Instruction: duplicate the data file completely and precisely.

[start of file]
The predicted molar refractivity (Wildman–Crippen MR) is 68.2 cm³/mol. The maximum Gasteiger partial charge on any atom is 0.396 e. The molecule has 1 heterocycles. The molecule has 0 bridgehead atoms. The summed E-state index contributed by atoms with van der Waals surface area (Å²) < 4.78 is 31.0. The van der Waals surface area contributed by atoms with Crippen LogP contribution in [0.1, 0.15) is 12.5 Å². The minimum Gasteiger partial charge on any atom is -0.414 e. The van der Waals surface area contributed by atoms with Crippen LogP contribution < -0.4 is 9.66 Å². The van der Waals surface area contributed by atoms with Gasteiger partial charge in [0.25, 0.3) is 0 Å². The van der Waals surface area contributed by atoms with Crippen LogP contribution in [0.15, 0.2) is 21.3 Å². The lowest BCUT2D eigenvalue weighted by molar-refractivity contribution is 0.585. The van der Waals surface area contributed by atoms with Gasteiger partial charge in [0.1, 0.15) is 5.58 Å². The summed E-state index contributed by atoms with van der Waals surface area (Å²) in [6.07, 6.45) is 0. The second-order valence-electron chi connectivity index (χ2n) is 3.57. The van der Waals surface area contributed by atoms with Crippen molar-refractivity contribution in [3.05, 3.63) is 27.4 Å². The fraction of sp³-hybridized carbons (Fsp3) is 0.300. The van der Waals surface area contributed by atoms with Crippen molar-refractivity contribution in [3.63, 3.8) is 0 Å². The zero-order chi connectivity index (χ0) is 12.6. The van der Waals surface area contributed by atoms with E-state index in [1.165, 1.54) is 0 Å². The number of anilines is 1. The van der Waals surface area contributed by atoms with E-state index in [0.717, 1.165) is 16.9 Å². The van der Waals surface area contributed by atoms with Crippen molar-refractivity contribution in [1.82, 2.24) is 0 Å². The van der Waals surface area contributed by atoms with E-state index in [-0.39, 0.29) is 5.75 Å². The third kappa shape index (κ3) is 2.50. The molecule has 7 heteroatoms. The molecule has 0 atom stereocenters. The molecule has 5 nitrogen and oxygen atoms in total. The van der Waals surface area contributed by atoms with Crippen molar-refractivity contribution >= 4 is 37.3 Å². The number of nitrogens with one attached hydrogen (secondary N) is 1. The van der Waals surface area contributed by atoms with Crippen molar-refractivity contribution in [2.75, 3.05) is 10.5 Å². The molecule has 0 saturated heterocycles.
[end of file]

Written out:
The predicted molar refractivity (Wildman–Crippen MR) is 68.2 cm³/mol. The maximum Gasteiger partial charge on any atom is 0.396 e. The molecule has 1 heterocycles. The molecule has 0 bridgehead atoms. The summed E-state index contributed by atoms with van der Waals surface area (Å²) < 4.78 is 31.0. The van der Waals surface area contributed by atoms with Crippen LogP contribution in [0.1, 0.15) is 12.5 Å². The minimum Gasteiger partial charge on any atom is -0.414 e. The van der Waals surface area contributed by atoms with Crippen LogP contribution < -0.4 is 9.66 Å². The van der Waals surface area contributed by atoms with Gasteiger partial charge in [0.25, 0.3) is 0 Å². The van der Waals surface area contributed by atoms with Crippen LogP contribution in [0.15, 0.2) is 21.3 Å². The lowest BCUT2D eigenvalue weighted by molar-refractivity contribution is 0.585. The van der Waals surface area contributed by atoms with Gasteiger partial charge in [0.1, 0.15) is 5.58 Å². The summed E-state index contributed by atoms with van der Waals surface area (Å²) in [6.07, 6.45) is 0. The second-order valence-electron chi connectivity index (χ2n) is 3.57. The van der Waals surface area contributed by atoms with Crippen molar-refractivity contribution in [3.05, 3.63) is 27.4 Å². The fraction of sp³-hybridized carbons (Fsp3) is 0.300. The van der Waals surface area contributed by atoms with Crippen molar-refractivity contribution in [3.63, 3.8) is 0 Å². The zero-order chi connectivity index (χ0) is 12.6. The van der Waals surface area contributed by atoms with E-state index in [1.165, 1.54) is 0 Å². The number of anilines is 1. The van der Waals surface area contributed by atoms with E-state index in [0.717, 1.165) is 16.9 Å². The van der Waals surface area contributed by atoms with Crippen molar-refractivity contribution in [1.82, 2.24) is 0 Å². The van der Waals surface area contributed by atoms with E-state index in [-0.39, 0.29) is 5.75 Å². The third kappa shape index (κ3) is 2.50. The molecule has 7 heteroatoms. The molecule has 0 atom stereocenters. The molecule has 5 nitrogen and oxygen atoms in total. The van der Waals surface area contributed by atoms with Crippen molar-refractivity contribution >= 4 is 37.3 Å². The number of nitrogens with one attached hydrogen (secondary N) is 1. The van der Waals surface area contributed by atoms with Crippen molar-refractivity contribution in [2.75, 3.05) is 10.5 Å². The molecule has 0 saturated heterocycles.